Magnus Lindgren & Georg Breinschmid – Jazz at Berlin Philharmonic XIII: Celebrating Mingus 100
(ACT 9955-2. Album review by Julian Maynard-Smith)
Which album is Mingus’s masterpiece? Many argue for The Black Saint and the Sinner Lady, which is indeed essential listening, an album that demands its place in any core jazz collection. But if you’re after sheer joyfulness and irrepressible catchiness, the winner has to be Mingus Ah Um. Who’s not listened to that album for the first time and been swept along by the rumbustious gospel of ‘Better Git it in Your Soul’, the mournful and elegiac blues feel of ‘Goodbye Pork Pie Hat’, the bustling locomotive propulsion of ‘Boogie Stop Shuffle’, the tender ballad ‘Self-Portrait in Three Colors’, the playful bluesy swing of ‘Jelly Roll’ and the comic slurred lurching of the irrepressibly catchy ‘Fables of Faubus’?
Perhaps Magnus Lindgren (reeds player) and Georg Breinschmid (bassist), the two arrangers for this live concert in celebrating the centenary of Mingus’s birth, reached the same conclusion. After all, they had the whole of Mingus’s extensive catalogue to plunder yet chose only those six tunes. It’s in marked contrast to Jazz at Berlin Philharmonic XII – Sketches of Miles, also arranged by Lindgren, a double CD whose eight tracks are culled from no less than seven Miles Davis albums.
Since Mingus’s death in 1979, at least three tribute bands have kept his music alive: the Mingus Big Band, Mingus Legacy, and Mingus Orchestra, all assembled by his widow Sue Mingus. So the next question is this: can yet another big-band tribute say anything new in April 2022 (which, by a cruel irony, is not only the month of Mingus’s birth centenary but also of Sue Mingus’s death)? Listening to the recorded evidence, I think the answer is ‘yes’ – or perhaps ‘with music this good, who cares?’
The similarities to the original are undeniable: Mingus Ah Um was played by an octet comprising alto and tenor saxophones (with saxophonist John Handy adding clarinet on one track), trombones, piano, double bass (of course!) and drums – and Celebrating Mingus 100 is a nonet comprising alto, tenor and baritone saxophone (with bari player Lindgren doubling on bass clarinet), trumpet, trombone, piano, double bass, drums, and vocals. Even Breinschmid’s bass playing sounds indebted to Mingus, sharing that thick and woody impasto tone; it’s especially noticeable on his solo that opens the concert, which is full of slaps and glissandi, and which even quotes Sonny Rollins’s ‘Sonnymoon for Two’ – just as Horace Parlan did in his piano solo in the original version of ‘Jelly Roll’.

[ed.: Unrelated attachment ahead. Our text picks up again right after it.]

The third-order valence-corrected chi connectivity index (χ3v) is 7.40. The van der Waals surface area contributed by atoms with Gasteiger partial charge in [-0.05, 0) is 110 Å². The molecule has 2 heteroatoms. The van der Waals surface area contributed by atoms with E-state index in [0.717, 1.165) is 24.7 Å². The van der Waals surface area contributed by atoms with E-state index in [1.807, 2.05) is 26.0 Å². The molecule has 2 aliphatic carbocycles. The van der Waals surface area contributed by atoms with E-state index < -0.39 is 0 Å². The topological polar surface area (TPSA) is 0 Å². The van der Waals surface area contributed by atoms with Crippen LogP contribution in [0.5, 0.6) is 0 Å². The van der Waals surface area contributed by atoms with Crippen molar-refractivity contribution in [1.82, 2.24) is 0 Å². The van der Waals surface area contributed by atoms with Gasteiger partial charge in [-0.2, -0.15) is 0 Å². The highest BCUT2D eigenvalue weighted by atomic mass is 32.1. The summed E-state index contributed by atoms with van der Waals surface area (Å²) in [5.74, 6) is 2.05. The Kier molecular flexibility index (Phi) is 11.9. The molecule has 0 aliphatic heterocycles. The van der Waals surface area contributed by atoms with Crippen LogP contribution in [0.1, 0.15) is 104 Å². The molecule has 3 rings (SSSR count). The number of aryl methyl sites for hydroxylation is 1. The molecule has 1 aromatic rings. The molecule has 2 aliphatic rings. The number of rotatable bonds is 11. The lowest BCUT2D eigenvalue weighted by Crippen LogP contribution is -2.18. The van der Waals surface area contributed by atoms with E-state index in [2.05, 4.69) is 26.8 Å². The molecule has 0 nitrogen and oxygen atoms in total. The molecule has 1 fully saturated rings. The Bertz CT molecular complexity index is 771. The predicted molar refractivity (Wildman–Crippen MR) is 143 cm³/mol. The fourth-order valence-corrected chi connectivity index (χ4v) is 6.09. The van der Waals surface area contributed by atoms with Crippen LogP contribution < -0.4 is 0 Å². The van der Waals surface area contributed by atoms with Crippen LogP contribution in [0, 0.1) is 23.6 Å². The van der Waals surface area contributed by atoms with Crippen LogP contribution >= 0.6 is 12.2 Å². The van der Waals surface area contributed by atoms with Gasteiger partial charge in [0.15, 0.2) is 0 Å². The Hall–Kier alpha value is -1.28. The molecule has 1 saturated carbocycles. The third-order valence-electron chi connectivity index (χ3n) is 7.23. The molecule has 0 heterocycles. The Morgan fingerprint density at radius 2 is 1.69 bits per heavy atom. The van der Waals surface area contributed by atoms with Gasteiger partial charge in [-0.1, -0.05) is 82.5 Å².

And this tribute band certainly captures the spirit the original Mingus Ah Um performances: the up-tempo numbers (‘Jelly Roll’, ‘Boogie Stop Shuffle’, and ‘Better Git It in Your Soul’) share a similar raucous energy, albeit sounding a bit politer and more arranged; and on ‘Fables of Faubus’ the band really enjoys hamming up the loping, comical march feel of the original, adding vocal whoops to the head.
But it’s perhaps the differences rather than the similarities that most make this album worth hearing. For example, Lindgren said of his role in the concert ‘I love Pepper Adams – and it’s fun to play baritone’ and that’s evident from his boisterous solos, which are closer in spirit to the raw-toned and fiery bebop of Adams than, say, the cool West Coast sound of Gerry Mulligan. Not that Lindgren can’t play tenderly, as on ‘Goodbye Pork Pie Hat’ – and the band cleverly replaces the obvious saxophone solo (the tune is, after all, a tribute to Lester Young) with a piano solo.
The real standout on ‘Goodbye Pork Pie Hat’, though, is a terrific vocal performance with original French lyrics from French jazz star Camille Bertault, who swoops from breathy caresses to scatting with a trumpet-like purity, and who finishes on a lung-busting high E lasting around 16 seconds. Inevitably, any vocal performance of ‘Goodbye Pork Pie Hat’ is going to draw comparisons with Joni Mitchell’s on her Mingus dedication Mingus, but this big-band performance is very different from the minimalist jazz played by what was essentially Weather Report plus Joni Mitchell. And Bertault delivers a second fine vocal performance (again, with original French lyrics) on ‘Self-Portrait in Three Colors’.
The musicianship all-round is top-notch, both in the ensemble playing and the soloing. Lindgren, Danny Grissett (piano) and Gregory Hutchinson (drums) were dazzling together on Jazz at Berlin Philharmonic XII – Sketches of Miles and shine here too; but equal kudos to the other players, Tony Lakatos (tenor sax), Jakob Manz (alto sax), Matthias Schriefl (trumpet) and Shannon Barnett (trombone).
In short, if you know and love the original Mingus Ah Um (as I suspect virtually all LJN readers do), this recording will offer you plenty of treats and surprises. And if you don’t know the original, listen to that first – but do give this recording a go as well.
Categories: Album review
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